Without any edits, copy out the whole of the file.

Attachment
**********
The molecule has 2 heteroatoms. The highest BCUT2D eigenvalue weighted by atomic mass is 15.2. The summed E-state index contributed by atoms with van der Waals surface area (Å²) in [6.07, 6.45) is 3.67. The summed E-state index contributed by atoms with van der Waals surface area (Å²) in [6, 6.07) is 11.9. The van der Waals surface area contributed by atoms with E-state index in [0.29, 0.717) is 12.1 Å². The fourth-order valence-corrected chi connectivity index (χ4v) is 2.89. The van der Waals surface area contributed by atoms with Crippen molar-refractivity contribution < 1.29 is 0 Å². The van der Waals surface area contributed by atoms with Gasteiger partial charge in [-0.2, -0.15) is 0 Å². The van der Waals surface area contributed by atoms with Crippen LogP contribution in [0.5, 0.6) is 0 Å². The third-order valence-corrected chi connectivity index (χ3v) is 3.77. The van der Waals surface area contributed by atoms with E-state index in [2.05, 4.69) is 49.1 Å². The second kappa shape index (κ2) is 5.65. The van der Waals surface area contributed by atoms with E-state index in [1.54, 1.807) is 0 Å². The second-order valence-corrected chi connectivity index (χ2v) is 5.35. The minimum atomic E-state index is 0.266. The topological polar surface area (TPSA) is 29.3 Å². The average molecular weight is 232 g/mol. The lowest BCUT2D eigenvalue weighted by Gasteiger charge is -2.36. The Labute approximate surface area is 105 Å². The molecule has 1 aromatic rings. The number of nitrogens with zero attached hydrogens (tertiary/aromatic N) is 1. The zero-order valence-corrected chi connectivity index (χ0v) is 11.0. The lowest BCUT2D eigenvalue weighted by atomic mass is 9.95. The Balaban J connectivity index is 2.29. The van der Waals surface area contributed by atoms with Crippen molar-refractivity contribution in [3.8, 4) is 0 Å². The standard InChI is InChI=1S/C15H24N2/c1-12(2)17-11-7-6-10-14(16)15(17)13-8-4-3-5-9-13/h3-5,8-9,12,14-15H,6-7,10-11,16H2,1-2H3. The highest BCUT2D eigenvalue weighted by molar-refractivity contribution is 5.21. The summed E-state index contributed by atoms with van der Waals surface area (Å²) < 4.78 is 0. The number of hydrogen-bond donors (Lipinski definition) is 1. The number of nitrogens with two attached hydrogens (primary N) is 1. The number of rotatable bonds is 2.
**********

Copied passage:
The molecule has 2 heteroatoms. The highest BCUT2D eigenvalue weighted by atomic mass is 15.2. The summed E-state index contributed by atoms with van der Waals surface area (Å²) in [6.07, 6.45) is 3.67. The summed E-state index contributed by atoms with van der Waals surface area (Å²) in [6, 6.07) is 11.9. The van der Waals surface area contributed by atoms with E-state index in [0.29, 0.717) is 12.1 Å². The fourth-order valence-corrected chi connectivity index (χ4v) is 2.89. The van der Waals surface area contributed by atoms with Crippen molar-refractivity contribution < 1.29 is 0 Å². The van der Waals surface area contributed by atoms with Gasteiger partial charge in [-0.2, -0.15) is 0 Å². The van der Waals surface area contributed by atoms with Crippen LogP contribution in [0.5, 0.6) is 0 Å². The third-order valence-corrected chi connectivity index (χ3v) is 3.77. The van der Waals surface area contributed by atoms with E-state index in [2.05, 4.69) is 49.1 Å². The second kappa shape index (κ2) is 5.65. The van der Waals surface area contributed by atoms with E-state index in [1.54, 1.807) is 0 Å². The second-order valence-corrected chi connectivity index (χ2v) is 5.35. The minimum atomic E-state index is 0.266. The topological polar surface area (TPSA) is 29.3 Å². The average molecular weight is 232 g/mol. The lowest BCUT2D eigenvalue weighted by Gasteiger charge is -2.36. The Labute approximate surface area is 105 Å². The molecule has 1 aromatic rings. The number of nitrogens with zero attached hydrogens (tertiary/aromatic N) is 1. The zero-order valence-corrected chi connectivity index (χ0v) is 11.0. The lowest BCUT2D eigenvalue weighted by atomic mass is 9.95. The Balaban J connectivity index is 2.29. The van der Waals surface area contributed by atoms with Crippen molar-refractivity contribution in [3.8, 4) is 0 Å². The standard InChI is InChI=1S/C15H24N2/c1-12(2)17-11-7-6-10-14(16)15(17)13-8-4-3-5-9-13/h3-5,8-9,12,14-15H,6-7,10-11,16H2,1-2H3. The highest BCUT2D eigenvalue weighted by molar-refractivity contribution is 5.21. The summed E-state index contributed by atoms with van der Waals surface area (Å²) < 4.78 is 0. The number of hydrogen-bond donors (Lipinski definition) is 1. The number of nitrogens with two attached hydrogens (primary N) is 1. The number of rotatable bonds is 2.